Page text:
Asian Games 2018: 'Comeback after sting operation satisfying, but want to win medals for India,' says striker Lalit Upadhyay  

Lalit is grateful to his mum for standing by him at all times

Indian forward Ramandeep Singh was at his best against Pakistan at Breda and scored the opening goal of the Champions Trophy. Ramandeep was in some discomfort during the first half but continued to play until the very end of the match when he delivered an assist to Lalit which resulted in India's fourth goal in the final seconds.

"We wanted to win a medal for Raman"

After the match, the pain became excruciating to the point that he was unable to move and scans picked up a chondral fracture. The Jalandhar lad had to return to India to undergo further tests and could play no further part in the competition.

Ramandeep is now recovering at the Bangalore camp following surgery and hopes that he will be fit in time for the World Cup but as of now, there is no certainty of that happening.

"The boys helped me a lot in the hospital and continue to do so here as well. Am hoping that I can recover soon," said the man who had returned to the team after missing out at Gold Coast.

Ramandeep may have been grateful, but his teammates do not think they have done him any favors and feel instead that they owe him a lot for his contribution to the squad. Fellow striker Lalit Upadhyay was emphatic that the players wanted to give Ramandeep a gift when they got back from Breda.

"We wanted to take a medal back for Raman's sake as he would feel better if he knew we had achieved something. His contribution to the team has been immense."

Like every other member of the team, Lalit Upadhyay is upbeat after India's resounding show at Breda but unlike many others, he is a man in a hurry and hopes further success comes his way by virtue of the team winning a lot more medals. Making up for lost time is obviously high up in the list of priorities.

"I play each match like it is my last. I know I will not be playing forever, but as long as I am in the team, I will continue to give my best," says the Varanasi lad with a philosophical air.

"After the incident happened, I did my best to act as normally as I possibly could. I adopted a mindset wherein I did not care so much about the people around me."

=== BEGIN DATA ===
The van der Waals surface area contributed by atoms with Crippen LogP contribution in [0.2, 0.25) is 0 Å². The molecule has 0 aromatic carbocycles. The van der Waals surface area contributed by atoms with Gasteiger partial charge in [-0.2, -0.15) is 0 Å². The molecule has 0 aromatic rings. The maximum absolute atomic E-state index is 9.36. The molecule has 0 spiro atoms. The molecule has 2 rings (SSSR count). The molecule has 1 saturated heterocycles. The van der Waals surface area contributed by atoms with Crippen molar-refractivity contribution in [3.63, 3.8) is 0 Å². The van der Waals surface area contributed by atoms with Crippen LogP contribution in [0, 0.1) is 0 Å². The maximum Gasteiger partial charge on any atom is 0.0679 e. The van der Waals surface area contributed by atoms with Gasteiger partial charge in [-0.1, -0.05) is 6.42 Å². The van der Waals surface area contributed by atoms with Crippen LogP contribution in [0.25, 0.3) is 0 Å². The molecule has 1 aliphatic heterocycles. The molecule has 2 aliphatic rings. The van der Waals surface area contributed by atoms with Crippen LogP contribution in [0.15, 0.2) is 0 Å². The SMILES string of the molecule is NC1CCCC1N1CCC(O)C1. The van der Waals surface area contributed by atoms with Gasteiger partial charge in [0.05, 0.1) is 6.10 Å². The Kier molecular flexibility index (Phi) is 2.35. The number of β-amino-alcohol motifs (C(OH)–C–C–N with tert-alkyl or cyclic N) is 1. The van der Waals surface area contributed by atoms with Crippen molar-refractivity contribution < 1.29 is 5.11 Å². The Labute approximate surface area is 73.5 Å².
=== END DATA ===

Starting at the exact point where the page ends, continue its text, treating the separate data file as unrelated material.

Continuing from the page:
The infamous incident which the Indian striker was referring to was anything but commonplace and was of a scale and magnitude that was quite unprecedented. The landmark event shook the nation and led to widespread changes, but sadly for Lalit, it also forced him to consider quitting the game and retreating into oblivion.

Lalit Upadhyay - caught in a controversy he knew nothing about

Lalit believes Harendra Singh inspired the team at Breda

With a mixture of grief and disbelief, stunned Indian hockey fans were at a complete loss as to how to react to their team's failure to qualify for the Beijing Olympics.

It was in March 2008 that Great Britain defeated India in the final of the Olympic qualifiers in the Chilean capital Santiago as a result of which the eight-time gold medallists could not make it to China. Prabjot Singh bagged the best player award but Indian hockey, it seemed had reached its absolute nadir.

Worse was to follow, however, and a month later, a rather shocking and unsavoury occurrence shook the very roots of Indian sport and plummeted the erstwhile national game to a new low. The repercussions of the event were severe enough to end the reign of the 80-year-old federation which governed field hockey in India.

At the heart of the matter was a television news channel, under the guise of a business house, with an interest in conducting a hockey tournament. The channel established contact with the Secretary of the Indian Hockey Federation and offered a bribe for including a player of their choice in the Azlan Shah Cup to be played later that year.

As a result of the operation which was telecast, the Indian Hockey Federation was disbanded and Hockey India was subsequently formed. The fortunes of the Indian team have changed for the better ever since and some could argue that the media house in question deserved accolades for serving to revive Indian hockey.

Unwittingly, perhaps, the media house had not spared a thought for the player from Uttar Pradesh who they had named as part of Operation Chak De. As the momentous changes unfolded under the fearsome glare of the media, a young teenager's life was very nearly shattered for no fault of his.

The player who was named knew nothing about any of the parties involved. Most importantly, he had nothing to gain from the episode and the people who took his name were not even aware of exactly who he was.

Yet, a promising career almost came to a catastrophic end as the talented player was ignored and sidelined by the selectors and scornfully looked upon by those who mistakenly believed that he was guilty.

In an exclusive interaction with Sportskeeda, Lalit Upadhyay gets candid about how the sting op changed his life and the manner in which he defied the odds to script a heroic comeback.

SK: What do you think are the biggest positives about this set-up as compared to the past? What was the experience like at Breda?

Lalit: We are lucky to have an Indian coach who we are really comfortable with and under whom we are doing well. Of course, we were well aware of his capabilities after he won gold for India in the Junior World Cup.